Saroush believes — and if we look around we will find plenty of evidence to support this claim — that two major problems of a proclaimed religious society are hypocrisy and ideologisation of religion, which means turning it into an instrument of fanaticism and hatred, which is used to attain the object of unity. In his view, this object can be achieved as much through kindness as through hatred. He provides an insightful analysis of how politicisation of religion has had a detrimental impact on Islam itself and goes on to explain how we can remedy the situation. “The greatest pathology of religion that I have noticed after the revolution is that it has become plump, even swollen. Many claims have been made in the name of religion and many burdens are put on its shoulders. It is neither possible nor desirable for religion, given its ultimate mission, to carry such a burden. This means purifying religion, making it lighter and more buoyant, in other words, rendering religion more slender by sifting, whittling away, erasing the superfluous layers off the face of religiosity,” he says.

Saroush has made an important distinction between individual and collective aspects of religion. Collective form of religion tends to obfuscate the individual experience of divinity due to its overemphasis on the ritual and legal aspect of religion, i.e. its outward manifestations. Some collective manifestations are based on hatred and resentments as we see in today’s world. He talks of Iranian society, but this assertion rings true for the entire Muslim world. “Some people in our society…have come to believe that the essence of religion is enmity, excommunication, and punishment. They need to be admonished…If we can reconcile Islam with revolution, why not reconcile it with human rights, democracy, and liberty?” he states, and questions the idea of deriving an identity from religion. “Developing an identity or a civilisation was never the intention of the prophets…One of the greatest theoretical plagues of the Islamic world, in general, is that people are gradually coming to understand Islam as an identity rather than a truth.”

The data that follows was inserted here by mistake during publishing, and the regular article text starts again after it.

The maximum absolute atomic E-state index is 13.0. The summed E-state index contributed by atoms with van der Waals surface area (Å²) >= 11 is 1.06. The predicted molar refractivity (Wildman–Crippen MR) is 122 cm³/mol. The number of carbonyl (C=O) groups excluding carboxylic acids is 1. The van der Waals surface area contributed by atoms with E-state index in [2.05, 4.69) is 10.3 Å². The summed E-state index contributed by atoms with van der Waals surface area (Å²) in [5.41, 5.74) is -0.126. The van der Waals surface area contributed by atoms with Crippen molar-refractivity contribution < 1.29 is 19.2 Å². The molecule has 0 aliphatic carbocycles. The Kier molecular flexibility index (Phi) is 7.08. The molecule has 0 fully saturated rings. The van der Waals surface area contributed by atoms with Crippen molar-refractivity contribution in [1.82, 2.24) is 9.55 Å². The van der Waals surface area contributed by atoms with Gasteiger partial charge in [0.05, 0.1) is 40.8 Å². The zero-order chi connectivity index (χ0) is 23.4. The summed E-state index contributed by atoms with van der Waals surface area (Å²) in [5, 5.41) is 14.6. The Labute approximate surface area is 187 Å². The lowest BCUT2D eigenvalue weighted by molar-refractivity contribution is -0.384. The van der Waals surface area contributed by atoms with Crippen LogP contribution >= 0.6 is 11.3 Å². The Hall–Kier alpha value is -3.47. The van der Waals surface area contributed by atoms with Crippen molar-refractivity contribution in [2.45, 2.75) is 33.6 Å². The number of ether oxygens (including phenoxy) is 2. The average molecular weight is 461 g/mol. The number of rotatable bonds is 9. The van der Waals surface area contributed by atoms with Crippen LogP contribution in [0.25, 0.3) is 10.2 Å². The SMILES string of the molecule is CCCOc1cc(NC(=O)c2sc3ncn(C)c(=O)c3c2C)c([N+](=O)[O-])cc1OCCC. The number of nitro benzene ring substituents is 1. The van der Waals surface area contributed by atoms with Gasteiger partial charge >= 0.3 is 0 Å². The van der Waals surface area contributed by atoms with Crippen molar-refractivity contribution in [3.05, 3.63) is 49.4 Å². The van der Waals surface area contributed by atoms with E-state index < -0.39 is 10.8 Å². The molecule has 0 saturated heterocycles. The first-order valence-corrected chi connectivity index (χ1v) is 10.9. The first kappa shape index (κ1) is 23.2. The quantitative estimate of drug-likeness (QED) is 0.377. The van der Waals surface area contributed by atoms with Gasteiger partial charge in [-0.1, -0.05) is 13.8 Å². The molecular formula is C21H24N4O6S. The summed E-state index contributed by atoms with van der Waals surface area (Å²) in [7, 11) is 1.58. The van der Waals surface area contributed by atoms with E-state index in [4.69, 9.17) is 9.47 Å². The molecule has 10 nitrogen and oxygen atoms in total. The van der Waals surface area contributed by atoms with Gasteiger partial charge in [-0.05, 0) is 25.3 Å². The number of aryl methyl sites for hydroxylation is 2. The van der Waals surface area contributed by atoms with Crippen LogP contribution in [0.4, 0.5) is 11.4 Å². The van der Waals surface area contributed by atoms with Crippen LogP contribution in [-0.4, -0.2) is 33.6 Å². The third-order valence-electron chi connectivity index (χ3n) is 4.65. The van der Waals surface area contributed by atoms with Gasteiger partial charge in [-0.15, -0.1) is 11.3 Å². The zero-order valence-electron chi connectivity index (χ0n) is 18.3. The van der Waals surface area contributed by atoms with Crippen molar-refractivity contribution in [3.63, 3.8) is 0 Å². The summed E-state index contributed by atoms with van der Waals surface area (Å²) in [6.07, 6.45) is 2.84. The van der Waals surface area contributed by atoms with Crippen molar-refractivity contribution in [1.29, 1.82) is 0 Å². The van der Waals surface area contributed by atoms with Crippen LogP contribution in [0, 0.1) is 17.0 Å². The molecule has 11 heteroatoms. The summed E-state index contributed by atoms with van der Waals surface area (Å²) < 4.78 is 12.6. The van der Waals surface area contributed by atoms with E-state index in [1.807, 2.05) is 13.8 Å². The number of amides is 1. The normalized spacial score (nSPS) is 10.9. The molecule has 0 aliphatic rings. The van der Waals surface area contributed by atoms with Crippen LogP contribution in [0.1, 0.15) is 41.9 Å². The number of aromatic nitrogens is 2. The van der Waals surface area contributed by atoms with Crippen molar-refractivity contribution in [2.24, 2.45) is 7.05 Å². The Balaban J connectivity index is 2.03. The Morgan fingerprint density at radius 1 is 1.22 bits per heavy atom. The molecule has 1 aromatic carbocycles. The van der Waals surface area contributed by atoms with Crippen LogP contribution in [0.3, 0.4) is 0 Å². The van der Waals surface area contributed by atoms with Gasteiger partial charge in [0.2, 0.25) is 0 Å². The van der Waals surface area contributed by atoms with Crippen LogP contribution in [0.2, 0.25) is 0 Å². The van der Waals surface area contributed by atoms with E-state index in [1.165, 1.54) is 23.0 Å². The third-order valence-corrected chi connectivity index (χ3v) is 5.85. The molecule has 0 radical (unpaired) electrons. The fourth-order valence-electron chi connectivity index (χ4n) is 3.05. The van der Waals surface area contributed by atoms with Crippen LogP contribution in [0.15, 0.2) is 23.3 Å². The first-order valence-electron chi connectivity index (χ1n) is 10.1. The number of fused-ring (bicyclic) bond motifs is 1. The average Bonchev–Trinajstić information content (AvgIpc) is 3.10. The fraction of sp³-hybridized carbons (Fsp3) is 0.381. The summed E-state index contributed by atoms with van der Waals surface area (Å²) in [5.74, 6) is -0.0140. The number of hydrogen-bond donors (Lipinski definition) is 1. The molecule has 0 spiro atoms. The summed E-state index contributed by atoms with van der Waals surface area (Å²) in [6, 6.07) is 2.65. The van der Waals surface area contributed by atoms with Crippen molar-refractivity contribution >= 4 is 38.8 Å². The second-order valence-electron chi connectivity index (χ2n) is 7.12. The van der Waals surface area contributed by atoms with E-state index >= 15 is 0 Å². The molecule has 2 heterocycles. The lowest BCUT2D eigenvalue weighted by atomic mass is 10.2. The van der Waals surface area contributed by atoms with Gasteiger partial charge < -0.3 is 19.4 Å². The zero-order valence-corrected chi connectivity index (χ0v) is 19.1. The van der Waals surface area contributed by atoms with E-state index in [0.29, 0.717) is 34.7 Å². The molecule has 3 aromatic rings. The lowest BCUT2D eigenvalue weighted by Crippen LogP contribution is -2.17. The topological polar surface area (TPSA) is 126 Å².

He then comes to the inevitable conclusion that “religiosity is people’s understanding of religion just as science is their understanding of nature.” He casts religion as “a kind of human knowledge subject to the collectivity and competitiveness of the human soul.” He says that change in religion itself is not possible because, according to traditional beliefs, Muslims will not pretend to be lawgivers. “But change is inevitable and should be recognised and explained.” Here comes in the role of intellectuals and thinkers to explain to the Muslims why it is important to dispense with the trappings of old ideas and come to terms with modern reality. Dr Abdoul Karim Saroush has explained this remarkable idea in his seminal treatise on the subject, The Theoretical Contraction and Expansion of Religion. He presents the contention that since religion is people’s understanding of divinity — i.e. it is a form of knowledge — it is “like other forms of knowledge, subject to all the attributes of knowledge. It is human, fallible, evolving, and most important of all, it is constantly in the process of exchange with other forms of knowledge. As such, its inevitable transformations mirror the transformation of science and other domains of human knowledge.”

Saroush’s ideas clearly point towards the dire need for ijtihad, and he states: “If my ideas have met with some success, it is because I address and trace such issues in a theoretically impoverished environment.”

The writer is an Assistant Editor at Daily Times and can be reached at

Source: Daily Times, 13 May 2010